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Repeated bad behavior – whether at school, home or both – suggests that kids may be struggling with underlying behavioral or mental health issues. See their acting out as a cry for help.
An inability to follow instructions or organize thinking, kids with ADHD may appear to be restless, excessively talkative, impulsive and forgetful.
A group of emotional symptoms, such as stress, sadness or hopelessness, and even physical symptoms that arise after a child experiences a stressful life event. The child’s strong reaction may seem out of proportion to the event itself because he or she is struggling to cope with the situation.
Repeatedly throwing tantrums or engaging in destructive behaviors (including hurting other children or adults). Out-of-control anger often indicates an underlying issue, such as family conflict, trauma, ADHD or Oppositional Defiant Disorder (ODD).
Daily excessive worrying that can even seem like a phobia and/or panic attack. Physical symptoms can include racing heartbeat, restlessness, muscle tension and tiredness and/or issues trying to sleep.
Experiencing frequent “highs” (manic) and “low” (depressive) moods so extreme that interfere with regular activities.
Abuse means deliberately hurting a child and potentially causing injuries, including bruises, broken bones, burns or cuts. Neglect can include everything from failing to keep kids safe or offer basic necessities such as food, shelter and healthcare.
Persistently feeling sad, empty, hopeless, and/or helpless, so much so that kids often stop joining into family, school, sports or other social events for two weeks or more. It can be a single episode or a reoccurring condition.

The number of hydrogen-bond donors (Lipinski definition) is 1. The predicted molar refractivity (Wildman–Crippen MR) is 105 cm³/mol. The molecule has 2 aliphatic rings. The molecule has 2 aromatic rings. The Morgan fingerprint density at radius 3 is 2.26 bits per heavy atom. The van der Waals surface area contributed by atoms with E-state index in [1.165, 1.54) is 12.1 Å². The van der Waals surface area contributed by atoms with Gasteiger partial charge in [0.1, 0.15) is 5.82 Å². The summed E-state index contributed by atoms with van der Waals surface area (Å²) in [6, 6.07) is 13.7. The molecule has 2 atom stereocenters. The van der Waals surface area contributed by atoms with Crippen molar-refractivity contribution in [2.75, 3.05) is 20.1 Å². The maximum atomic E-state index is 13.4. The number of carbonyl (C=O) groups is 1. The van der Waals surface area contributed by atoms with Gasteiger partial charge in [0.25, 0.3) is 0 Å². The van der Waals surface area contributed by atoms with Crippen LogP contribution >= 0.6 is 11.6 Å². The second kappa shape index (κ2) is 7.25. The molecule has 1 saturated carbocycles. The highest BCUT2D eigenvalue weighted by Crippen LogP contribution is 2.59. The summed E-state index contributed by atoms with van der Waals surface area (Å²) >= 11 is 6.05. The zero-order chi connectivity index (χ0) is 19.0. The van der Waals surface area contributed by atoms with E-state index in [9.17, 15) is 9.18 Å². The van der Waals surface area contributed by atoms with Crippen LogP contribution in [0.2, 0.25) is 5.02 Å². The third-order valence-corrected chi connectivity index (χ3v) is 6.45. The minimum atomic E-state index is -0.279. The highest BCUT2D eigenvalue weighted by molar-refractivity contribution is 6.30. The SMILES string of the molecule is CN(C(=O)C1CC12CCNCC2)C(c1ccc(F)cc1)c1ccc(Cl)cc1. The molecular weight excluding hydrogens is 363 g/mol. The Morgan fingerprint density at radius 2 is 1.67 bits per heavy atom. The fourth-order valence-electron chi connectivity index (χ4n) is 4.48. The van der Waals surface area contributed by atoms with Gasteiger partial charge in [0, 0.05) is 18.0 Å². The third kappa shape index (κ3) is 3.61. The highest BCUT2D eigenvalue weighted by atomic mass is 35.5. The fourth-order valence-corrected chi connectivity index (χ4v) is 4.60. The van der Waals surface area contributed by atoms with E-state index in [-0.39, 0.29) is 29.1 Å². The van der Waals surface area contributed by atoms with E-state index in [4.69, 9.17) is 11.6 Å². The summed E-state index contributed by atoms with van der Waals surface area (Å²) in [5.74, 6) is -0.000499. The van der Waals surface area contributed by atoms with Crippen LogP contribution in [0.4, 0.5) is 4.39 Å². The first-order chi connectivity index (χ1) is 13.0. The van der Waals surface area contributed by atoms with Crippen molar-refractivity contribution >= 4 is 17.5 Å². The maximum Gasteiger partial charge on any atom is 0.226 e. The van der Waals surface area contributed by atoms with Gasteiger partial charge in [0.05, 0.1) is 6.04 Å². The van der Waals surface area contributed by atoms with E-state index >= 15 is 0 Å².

While every family experiences turbulence, children exposed to frequent fighting and or extreme conflict can develop mental health disorders.
Loss of a loved one or an important relationship may spark a prolonged grief process that can lead to depression and/or anxiety.
Excessively focusing on certain thoughts (obsessions) or constantly acting on impulses (compulsions). Children struggling with this disorder may seem anxious and upset most of the time.
Living with others increases the opportunity for all types of interaction, especially conflict. When there is strain in the relationship between caregiver and child, communications may break down and arguments become more frequent.
Positive self-images help make better, healthier decisions and be more resilient. They also are less likely to develop depression or other mental health conditions, according to studies undertaken by the Mayo Clinic.
Engaging in sexual activities with a child, indecent exposure, or using a child to create pornography.
Exposure to violence, abuse, crime, loss of a loved one – the emotional upheaval associated with witnessing difficult events may leave lasting emotional scars on children.